Forensic evidence plays growing role in criminal investigations – The Science Show

Robyn Williams: Now have you wondered how they managed to put this Batavia history together? Large-scale forensic work. Well, it turns out that the west is a big center of forensic medicine, as Paola Magni insists. She teaches it at Murdoch University.

Paola Magni: Yes, at the time there was the Center for Forensic Science based at UWA. Now at UWA we only have forensic anthropology, but at Murdoch University we have an incredibly bright group of different forensic scientists interested in DNA, wildlife, entomology. forensic, aquatic forensics, toxicology, they all together teach students a different level of forensic studies, but also biosafety because we also have to remember that a crime can occur under any which form and can occur against people, animals and things, so biosecurity is very important thing in forensic science, borders, considering the environment, movement of goods, movement of people , and today, with COVID-19, we know how important biosecurity is.

Robyn Williams: Indeed it does, and of course I have done a number of entomology interviews where you look at maggots on the corpse and how long does it take for the fly to lay eggs and eggs. to hatch, and you can determine the Schedule. But another thing you just mentioned was aquatic forensic work. Is this a new area or something that people haven’t focused on much before?

Paola Magni: Well nowadays it’s become a new area because there are a few more people taking an interest in it. You must always remember that we live on the blue planet, the planet is mostly covered with water rather than earth, and humans are not aquatic animals, we are not mermaids, it is very, very easy to die in the water or to hide something, evidence or a body in the water.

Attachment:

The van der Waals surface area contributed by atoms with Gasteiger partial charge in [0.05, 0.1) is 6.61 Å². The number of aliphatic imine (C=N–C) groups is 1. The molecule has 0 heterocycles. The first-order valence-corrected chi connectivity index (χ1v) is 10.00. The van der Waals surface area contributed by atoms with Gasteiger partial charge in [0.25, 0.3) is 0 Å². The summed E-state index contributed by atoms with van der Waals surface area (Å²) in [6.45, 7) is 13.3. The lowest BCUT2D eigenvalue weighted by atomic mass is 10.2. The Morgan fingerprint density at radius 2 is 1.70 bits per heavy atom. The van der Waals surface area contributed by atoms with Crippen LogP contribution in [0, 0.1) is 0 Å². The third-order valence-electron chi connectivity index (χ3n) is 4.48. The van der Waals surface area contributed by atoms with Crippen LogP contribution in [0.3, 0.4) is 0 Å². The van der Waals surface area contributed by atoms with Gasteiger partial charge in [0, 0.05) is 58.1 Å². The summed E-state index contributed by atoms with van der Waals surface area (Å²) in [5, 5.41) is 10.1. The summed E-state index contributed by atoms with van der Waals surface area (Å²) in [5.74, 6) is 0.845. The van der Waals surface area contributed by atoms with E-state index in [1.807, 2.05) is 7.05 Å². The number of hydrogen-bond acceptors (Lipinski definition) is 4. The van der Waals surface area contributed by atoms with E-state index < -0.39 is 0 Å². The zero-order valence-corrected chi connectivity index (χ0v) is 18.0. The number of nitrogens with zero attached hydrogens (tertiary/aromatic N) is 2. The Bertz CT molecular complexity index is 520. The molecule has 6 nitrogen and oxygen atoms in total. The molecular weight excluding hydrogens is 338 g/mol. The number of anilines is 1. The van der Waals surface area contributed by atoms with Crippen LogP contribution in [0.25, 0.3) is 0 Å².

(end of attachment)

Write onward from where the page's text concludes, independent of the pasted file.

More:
There are so many cases of drowning in swimming pools in Australia still every day. How many cases are just sudden deaths and things that happened because it’s just an unfortunate situation, and how many cases are murders? This is something we need to investigate. And what happens in water is vastly different from what happens in a terrestrial environment. The animals that can intervene in the decomposition process will obviously be different. Have you ever seen a fly swim? No, the fly is flying. But there are other insects in the rivers or in the lakes or in the wells which can reach the body, but not in the sea. In the sea we have their cousins, the crustaceans, they arrive and they do not eat the body, they colonize clothing. So instead of analyzing what happened to the body, I personally work on the clothes and the shoes. Being a woman interested in fashion this is actually pretty good because for one of my research I had to buy 128 shoes of one type and 128 of another type. Combining fashion, forensic medicine and shopping.

Robyn Williams: Imelda Marcos /Silent witness star, yes indeed. But give me some examples of cases you have worked on that relate to water.

Paola Magni: Well there was a case in Western Australia where there was something suspicious under the water it was a package and we didn’t know what it was and then the toxicologist then figured out that it was a bomb. And what I was asked was how long this package (at the time I didn’t know what it was) is underwater. The reason is that if you put something fishy and dangerous underwater and stay there for a few days, there are only a certain number of people who can be in danger. But if the same thing stays underwater for an extended period of time, say a year, there are more people who can be involved in a possible accident. So the fine imposed on the person who turns out to be the author of this, well, they might get a different kind of fine, a different kind of outcome of the case.

Recently, I took part not in the investigation but in comments on the discovery of the shoe apparently of Melissa Caddick in Sydney. I was asked to comment on this simply because I’m the only one working on shoes and what happens to shoes underwater, how shoes are colonized, how shoes can move in the ocean because they have positive buoyancy, so following the currents you can get information about the origin of the shoes.